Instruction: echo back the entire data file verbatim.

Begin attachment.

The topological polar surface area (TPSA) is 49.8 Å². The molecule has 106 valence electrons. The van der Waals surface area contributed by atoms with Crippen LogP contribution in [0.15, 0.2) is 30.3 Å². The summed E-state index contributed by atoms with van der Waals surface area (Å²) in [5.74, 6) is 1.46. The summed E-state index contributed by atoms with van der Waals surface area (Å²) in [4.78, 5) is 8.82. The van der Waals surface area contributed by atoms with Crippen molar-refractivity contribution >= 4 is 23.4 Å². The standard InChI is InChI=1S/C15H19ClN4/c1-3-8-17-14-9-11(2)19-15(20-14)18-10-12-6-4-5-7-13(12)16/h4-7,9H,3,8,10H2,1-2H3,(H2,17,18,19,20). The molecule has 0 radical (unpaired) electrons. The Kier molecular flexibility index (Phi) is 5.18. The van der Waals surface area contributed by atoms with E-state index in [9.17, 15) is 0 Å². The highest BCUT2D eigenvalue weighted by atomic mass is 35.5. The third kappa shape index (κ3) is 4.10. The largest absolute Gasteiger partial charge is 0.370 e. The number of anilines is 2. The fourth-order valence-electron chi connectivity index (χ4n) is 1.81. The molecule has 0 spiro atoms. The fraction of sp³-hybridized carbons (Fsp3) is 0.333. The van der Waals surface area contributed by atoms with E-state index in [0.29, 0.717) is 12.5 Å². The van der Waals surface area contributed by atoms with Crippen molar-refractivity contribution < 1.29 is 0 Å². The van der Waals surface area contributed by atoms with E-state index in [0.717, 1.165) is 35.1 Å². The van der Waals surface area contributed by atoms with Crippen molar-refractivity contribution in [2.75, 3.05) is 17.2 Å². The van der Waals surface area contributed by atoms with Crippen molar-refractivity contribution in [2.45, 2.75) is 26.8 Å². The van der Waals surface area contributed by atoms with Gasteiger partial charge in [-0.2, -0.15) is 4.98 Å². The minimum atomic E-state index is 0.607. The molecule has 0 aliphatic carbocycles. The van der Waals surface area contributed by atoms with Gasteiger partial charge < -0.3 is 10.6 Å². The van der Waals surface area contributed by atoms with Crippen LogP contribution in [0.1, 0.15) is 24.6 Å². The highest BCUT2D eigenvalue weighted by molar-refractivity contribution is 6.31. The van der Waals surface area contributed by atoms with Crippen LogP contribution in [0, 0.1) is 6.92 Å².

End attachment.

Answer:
The topological polar surface area (TPSA) is 49.8 Å². The molecule has 106 valence electrons. The van der Waals surface area contributed by atoms with Crippen LogP contribution in [0.15, 0.2) is 30.3 Å². The summed E-state index contributed by atoms with van der Waals surface area (Å²) in [5.74, 6) is 1.46. The summed E-state index contributed by atoms with van der Waals surface area (Å²) in [4.78, 5) is 8.82. The van der Waals surface area contributed by atoms with Crippen molar-refractivity contribution >= 4 is 23.4 Å². The standard InChI is InChI=1S/C15H19ClN4/c1-3-8-17-14-9-11(2)19-15(20-14)18-10-12-6-4-5-7-13(12)16/h4-7,9H,3,8,10H2,1-2H3,(H2,17,18,19,20). The molecule has 0 radical (unpaired) electrons. The Kier molecular flexibility index (Phi) is 5.18. The van der Waals surface area contributed by atoms with E-state index in [9.17, 15) is 0 Å². The highest BCUT2D eigenvalue weighted by atomic mass is 35.5. The third kappa shape index (κ3) is 4.10. The largest absolute Gasteiger partial charge is 0.370 e. The number of anilines is 2. The fourth-order valence-electron chi connectivity index (χ4n) is 1.81. The molecule has 0 spiro atoms. The fraction of sp³-hybridized carbons (Fsp3) is 0.333. The van der Waals surface area contributed by atoms with E-state index in [0.29, 0.717) is 12.5 Å². The van der Waals surface area contributed by atoms with Crippen molar-refractivity contribution < 1.29 is 0 Å². The van der Waals surface area contributed by atoms with E-state index in [0.717, 1.165) is 35.1 Å². The van der Waals surface area contributed by atoms with Crippen molar-refractivity contribution in [2.75, 3.05) is 17.2 Å². The van der Waals surface area contributed by atoms with Crippen molar-refractivity contribution in [2.45, 2.75) is 26.8 Å². The van der Waals surface area contributed by atoms with Gasteiger partial charge in [-0.2, -0.15) is 4.98 Å². The minimum atomic E-state index is 0.607. The molecule has 0 aliphatic carbocycles. The van der Waals surface area contributed by atoms with Gasteiger partial charge < -0.3 is 10.6 Å². The van der Waals surface area contributed by atoms with Crippen LogP contribution in [0.1, 0.15) is 24.6 Å². The highest BCUT2D eigenvalue weighted by molar-refractivity contribution is 6.31. The van der Waals surface area contributed by atoms with Crippen LogP contribution in [0, 0.1) is 6.92 Å².